Tuesday, July 21, 2009

Ah Paree!

Tour de Paris
Saturday July 18, 2009
Dateline: Somewhere in Texas

Paris, Texas. One of the fastest, flattest rides of Texas. Paris is about 18 miles from Oklahoma in the northeast part of our state, or 376 miles from San Angelo. I had heard of Paris but had never been there until this year, and part of the fun of attending multiple tours is the chance to visit a place we have never been, to see the tourist attractions of the area and an up close view of the countryside.

The Tour de Paris is held the third weekend of July each year and this year was the 25th annual event. As part of our tour mania, we decided to go to Paris as it seemed fitting since the Tour de France is going on. Neither locals nor textbooks can tell you how Paris got its name but it does associate itself a little with Paris, France as it built its own Eiffel Tower…topped with a bright red cowboy hat.

At registration part of the goody bag was a 25% off certificate from a local Italian restaurant of which we took advantage. I know, Randy—Chris listened when you said “carbing up” the night before doesn’t really help, but the food was very good—and it was filled with bikers who either didn’t know that or didn’t care. We were going to attend the local band concert in one of the parks but after a full stomach, we opted for an early-to-bed night. Also included in the generous package was a pancake breakfast and an after-the-ride loaded cheeseburger with an icy smoothie. Boy, did that hit the spot.

Starting time was 8 A.M., and although we arrived early, almost all of the parking places in the Civic Center parking lot were taken.
We found a good spot and leisurely got ready for the start. At line-up time, 800 of us lined up in staggered positions, 100K first, 70K next, and on down to a 17K.

Support for the tour included CHEERLEADERS!!

We choose the 100K. The 100K used to be 65 miles but last year they added a historic downtown tour at the start of the ride, and that added 5 miles so the 100K became 70 miles. No problem. The weather was perfect, starting with a low of 74 and in the low 90’s by late afternoon. The wind was from the SE at about 12 MPH so it was hometown weather.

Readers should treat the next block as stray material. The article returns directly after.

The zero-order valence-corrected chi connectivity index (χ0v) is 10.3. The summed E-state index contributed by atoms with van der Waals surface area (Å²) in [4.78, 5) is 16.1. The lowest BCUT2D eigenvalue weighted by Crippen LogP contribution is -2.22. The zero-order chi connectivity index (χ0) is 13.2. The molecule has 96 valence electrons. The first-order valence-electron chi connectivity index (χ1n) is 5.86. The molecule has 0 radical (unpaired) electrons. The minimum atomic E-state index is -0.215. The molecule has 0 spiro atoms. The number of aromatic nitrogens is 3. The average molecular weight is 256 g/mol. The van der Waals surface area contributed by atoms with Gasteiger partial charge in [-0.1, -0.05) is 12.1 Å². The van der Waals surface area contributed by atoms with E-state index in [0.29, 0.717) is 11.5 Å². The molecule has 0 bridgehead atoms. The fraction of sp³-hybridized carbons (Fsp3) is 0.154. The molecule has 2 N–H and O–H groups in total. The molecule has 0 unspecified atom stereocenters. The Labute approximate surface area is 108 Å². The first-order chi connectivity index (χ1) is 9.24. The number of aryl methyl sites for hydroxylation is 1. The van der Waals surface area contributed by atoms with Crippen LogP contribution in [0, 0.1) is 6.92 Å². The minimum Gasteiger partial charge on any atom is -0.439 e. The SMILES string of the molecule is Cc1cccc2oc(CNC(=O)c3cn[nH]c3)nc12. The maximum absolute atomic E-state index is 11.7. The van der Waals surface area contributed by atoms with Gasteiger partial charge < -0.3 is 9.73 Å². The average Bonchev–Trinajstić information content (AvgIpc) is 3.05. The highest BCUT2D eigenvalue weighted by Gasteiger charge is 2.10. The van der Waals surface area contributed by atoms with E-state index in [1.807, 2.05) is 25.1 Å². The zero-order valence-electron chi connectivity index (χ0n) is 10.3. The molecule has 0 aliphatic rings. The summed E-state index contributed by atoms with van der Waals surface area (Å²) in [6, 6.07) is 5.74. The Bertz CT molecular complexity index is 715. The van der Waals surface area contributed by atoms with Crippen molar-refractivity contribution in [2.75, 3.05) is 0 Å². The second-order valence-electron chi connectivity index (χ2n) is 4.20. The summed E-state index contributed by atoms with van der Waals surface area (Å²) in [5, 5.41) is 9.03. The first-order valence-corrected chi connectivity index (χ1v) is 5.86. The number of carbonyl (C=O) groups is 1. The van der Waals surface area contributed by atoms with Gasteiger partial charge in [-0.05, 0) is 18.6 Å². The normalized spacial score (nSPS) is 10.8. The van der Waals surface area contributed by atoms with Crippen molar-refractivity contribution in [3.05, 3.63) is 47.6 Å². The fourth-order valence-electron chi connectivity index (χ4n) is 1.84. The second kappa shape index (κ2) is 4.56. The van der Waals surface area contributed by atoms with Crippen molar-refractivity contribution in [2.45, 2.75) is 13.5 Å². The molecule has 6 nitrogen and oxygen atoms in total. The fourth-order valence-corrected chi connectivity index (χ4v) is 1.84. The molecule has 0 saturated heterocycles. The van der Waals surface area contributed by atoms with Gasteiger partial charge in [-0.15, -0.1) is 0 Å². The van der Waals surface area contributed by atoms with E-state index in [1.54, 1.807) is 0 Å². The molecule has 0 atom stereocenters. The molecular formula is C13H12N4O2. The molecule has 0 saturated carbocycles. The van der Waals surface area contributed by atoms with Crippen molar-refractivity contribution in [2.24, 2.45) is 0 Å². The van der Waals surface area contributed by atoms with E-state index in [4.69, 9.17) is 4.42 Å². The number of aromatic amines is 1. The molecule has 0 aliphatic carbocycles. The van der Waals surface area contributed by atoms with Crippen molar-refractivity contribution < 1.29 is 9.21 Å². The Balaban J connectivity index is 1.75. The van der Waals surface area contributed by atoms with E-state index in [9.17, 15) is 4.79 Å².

The ride downtown went fast as the traffic was closely controlled by law enforcement personnel.

The ride was a loop back to the Civic Center and the routine tour routes started from there. The terrain was flat and fairly fast. We were bunched up in a group but the wind was still seemingly in our face. Chris was behind a person and said she couldn’t find the slipstream—I said “You are going 18 MPH, what do you want”? She looked at her odometer and was satisfied. A slipstream was hard to find as we had a cross-wind that felt like it was straight in our face. As stated, the terrain was flat so the first 20 miles were at an average of 18-20 MPH. Then we really turned into the wind and we slowed to about 16. The scenery alone would make you slow down just to take it all in. A lot of the lanes were heavily wooded and the trees were tall enough to make a shade across the road. Other parts were farm land and pastures. Going from mesquite alley to oak alley was refreshing. Paris is on the edge of the Piney Woods region so there were stands of tall pine trees mixed in with oaks and other hardwoods.